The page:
Friday, February 3, 2017

The Women of CVA – Heart Health Tailored for Women

Cardiovascular Associates of the Southeast opened its doors in Birmingham, AL in 1946. The private cardiology group is comprised of over thirty physicians who specialize in an array of diagnosis and treatment options with a balance of nationally recognized experts, as well as recently trained cardiologists, in order to maintain our position at the forefront of cardiovascular care.

CVA is unique because they employ the most female cardiologists in private practice in the metro Birmingham area. These women are dynamic and each as passionate as the next about providing their communities with comprehensive women’s cardiology services.

One of the longest standing partners at CVA is Elizabeth Branscomb, MD, FACC. “I came here in the 80’s because the best people in my medical class were here,” says Branscomb. “At that point, CVA had been around for 60 years and Echocardiography was in its infancy. It was an opportunity for me to join a great team to develop new noninvasive procedures.”

Branscomb, the female cardiology trailblazer, helped develop nuclear cardiology and Positron Emission Tomography (PET) stress testing, a noninvasive form of testing. “We were one of the first places in the world to do high volume PET stress testing which can be better for women as they are less likely to have false positives,” says Branscomb. Coupling that with a high volume availability of stress echo which has no radiation, the cardiologists are able to either completely avoid radiation exposure or greatly minimize it in female patients under fifty or of childbearing age in whom ionizing radiation is associated with an increased risk of breast cancer. “Women often get unnecessary testing and procedures,” says Dr. Anuradha Rao. “We offer a thoughtful approach to women’s cardiac care.”

Anuradha Rao, MD, FACC, heads up the CVA Women’s Cardiology. “We are unique in our community because we have a dedicated focus on women’s cardiac issues,” says Rao. Before joining CVA, Rao developed and ran the Women’s Cardiology Program at Tulane. “When I interviewed with my future CVA partners and I met with the women’s specialty groups at Brookwood Baptist Medical Center, there was an overall sense of support,” she says. “A lot of hospitals claim to be women’s hospitals, but Brookwood offers services that go beyond reproductive health from bone health, to cardiac, to mental health services. It’s truly a comprehensive women’s hospital that offers holistic health for women.”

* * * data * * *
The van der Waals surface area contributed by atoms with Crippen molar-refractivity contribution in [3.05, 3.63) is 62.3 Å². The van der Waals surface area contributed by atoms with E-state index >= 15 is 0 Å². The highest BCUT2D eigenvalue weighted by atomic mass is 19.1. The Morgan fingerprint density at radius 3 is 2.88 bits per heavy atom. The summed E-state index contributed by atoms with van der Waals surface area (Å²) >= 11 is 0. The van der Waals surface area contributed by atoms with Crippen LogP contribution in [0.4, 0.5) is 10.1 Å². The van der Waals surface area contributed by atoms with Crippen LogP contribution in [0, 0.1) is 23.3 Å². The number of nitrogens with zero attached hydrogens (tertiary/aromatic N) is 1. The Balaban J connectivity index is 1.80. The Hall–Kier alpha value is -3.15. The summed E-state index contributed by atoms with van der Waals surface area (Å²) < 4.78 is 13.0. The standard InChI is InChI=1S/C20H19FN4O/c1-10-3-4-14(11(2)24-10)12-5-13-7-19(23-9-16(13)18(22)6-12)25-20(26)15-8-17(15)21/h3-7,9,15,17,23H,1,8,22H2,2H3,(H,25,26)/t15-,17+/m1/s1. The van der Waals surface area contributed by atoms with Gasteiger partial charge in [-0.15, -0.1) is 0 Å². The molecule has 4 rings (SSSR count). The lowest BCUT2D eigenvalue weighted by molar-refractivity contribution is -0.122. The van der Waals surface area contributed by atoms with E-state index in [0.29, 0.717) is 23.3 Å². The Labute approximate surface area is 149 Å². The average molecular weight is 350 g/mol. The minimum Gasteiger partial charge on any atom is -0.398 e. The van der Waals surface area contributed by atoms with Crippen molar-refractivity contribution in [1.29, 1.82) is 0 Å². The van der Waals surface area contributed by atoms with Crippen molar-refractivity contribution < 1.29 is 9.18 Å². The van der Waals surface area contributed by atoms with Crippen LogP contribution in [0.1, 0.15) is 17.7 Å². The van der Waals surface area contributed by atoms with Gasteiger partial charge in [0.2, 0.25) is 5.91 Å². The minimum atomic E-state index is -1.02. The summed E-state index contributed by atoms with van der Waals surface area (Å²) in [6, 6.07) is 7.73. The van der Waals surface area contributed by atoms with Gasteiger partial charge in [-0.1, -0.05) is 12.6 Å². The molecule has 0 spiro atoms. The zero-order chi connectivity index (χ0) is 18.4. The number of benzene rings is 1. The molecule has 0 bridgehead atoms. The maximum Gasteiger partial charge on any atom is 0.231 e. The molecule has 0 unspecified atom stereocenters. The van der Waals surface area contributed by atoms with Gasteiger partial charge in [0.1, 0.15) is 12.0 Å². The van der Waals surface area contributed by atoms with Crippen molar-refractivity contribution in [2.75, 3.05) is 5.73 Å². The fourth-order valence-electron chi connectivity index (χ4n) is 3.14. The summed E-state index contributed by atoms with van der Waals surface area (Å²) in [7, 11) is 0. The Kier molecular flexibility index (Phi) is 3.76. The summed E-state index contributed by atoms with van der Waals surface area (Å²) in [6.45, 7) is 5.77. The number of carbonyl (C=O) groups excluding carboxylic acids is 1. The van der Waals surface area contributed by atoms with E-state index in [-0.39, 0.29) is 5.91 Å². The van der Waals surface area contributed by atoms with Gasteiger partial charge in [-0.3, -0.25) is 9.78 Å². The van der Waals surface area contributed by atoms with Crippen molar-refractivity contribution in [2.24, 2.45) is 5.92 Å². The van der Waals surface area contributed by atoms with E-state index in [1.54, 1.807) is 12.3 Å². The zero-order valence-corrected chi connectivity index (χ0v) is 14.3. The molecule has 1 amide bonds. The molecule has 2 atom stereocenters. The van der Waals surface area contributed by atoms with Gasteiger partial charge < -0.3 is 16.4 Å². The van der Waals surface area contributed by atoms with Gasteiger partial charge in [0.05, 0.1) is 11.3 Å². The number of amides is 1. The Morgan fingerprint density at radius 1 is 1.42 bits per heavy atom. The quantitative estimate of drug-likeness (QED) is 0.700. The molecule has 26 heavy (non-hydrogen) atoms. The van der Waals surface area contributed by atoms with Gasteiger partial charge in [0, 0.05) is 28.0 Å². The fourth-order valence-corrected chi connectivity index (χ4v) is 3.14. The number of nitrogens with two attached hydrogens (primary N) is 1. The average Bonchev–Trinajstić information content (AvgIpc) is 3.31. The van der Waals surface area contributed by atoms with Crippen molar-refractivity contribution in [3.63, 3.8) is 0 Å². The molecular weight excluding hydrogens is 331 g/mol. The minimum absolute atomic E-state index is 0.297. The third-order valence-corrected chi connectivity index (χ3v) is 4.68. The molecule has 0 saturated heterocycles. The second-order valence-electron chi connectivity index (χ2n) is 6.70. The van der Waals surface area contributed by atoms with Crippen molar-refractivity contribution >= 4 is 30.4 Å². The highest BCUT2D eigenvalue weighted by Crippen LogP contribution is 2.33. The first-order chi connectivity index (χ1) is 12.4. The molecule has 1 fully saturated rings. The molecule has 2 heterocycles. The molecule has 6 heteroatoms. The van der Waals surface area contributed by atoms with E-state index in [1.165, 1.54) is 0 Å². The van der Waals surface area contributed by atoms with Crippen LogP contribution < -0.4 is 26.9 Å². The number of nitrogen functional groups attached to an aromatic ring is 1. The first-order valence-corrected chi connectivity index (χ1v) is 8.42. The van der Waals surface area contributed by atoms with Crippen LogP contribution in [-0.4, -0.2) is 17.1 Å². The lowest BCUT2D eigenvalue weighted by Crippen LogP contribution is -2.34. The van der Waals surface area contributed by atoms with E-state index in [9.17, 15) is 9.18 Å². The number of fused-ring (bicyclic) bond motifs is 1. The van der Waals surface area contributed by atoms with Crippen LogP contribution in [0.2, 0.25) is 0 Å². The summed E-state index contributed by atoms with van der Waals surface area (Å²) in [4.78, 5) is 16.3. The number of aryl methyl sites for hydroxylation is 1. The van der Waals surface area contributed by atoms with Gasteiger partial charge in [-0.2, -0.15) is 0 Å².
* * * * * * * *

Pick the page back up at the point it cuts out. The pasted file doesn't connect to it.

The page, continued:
Rao was able to bring her expertise for pregnant women with cardiac issues. “Traditionally, there is no formal training for physicians treating pregnant women with heart problems,” says Branscomb. “Those patients need someone who has experience treating pregnant women and can identify the slight differences in their care.” Rao worked alongside high risk obstetricians while at Tulane to develop that expertise.

Community outreach is important to the practice because often women don’t recognize heart disease and don’t seek proper care. Saema Mirza, MD, FACC, works with the CVA outreach program. “Normally, patients don’t have access to female cardiologists in outreach programs,” says Mirza. “We are able to give them the choice to have a woman and our patient’s gain access to the world class expertise of the CVA group”

Joyce R. Koppang, MD, FACC, has been with CVA for twelve years and also works with some of the group’s outreach communities. “Some of our patients are in areas where they can’t get into town for the care they need,” says Koppang. “We have so many locations for convenience of expertise and we have plenty of options to help provide services that would be totally unavailable to them. We maintain our patients because they have so many places to go.”

The women of CVA don’t feel the need to compete; they work together as a team. “Cardiology has gotten so subspecialized. We don’t hesitate to tap our colleagues for their expertise because as a collective group we have greater knowledge to provide the highest quality of care to our community,” says Rao. “It’s a pleasure being here and on any given day because we have such positive comradery.”

“We are on the forefront of women’s health,” says Branscomb. “Not only do our partners at CVA care about women, they are open to women’s health and would not feel complete without a women’s cardiology program.”

No comments:

Post a Comment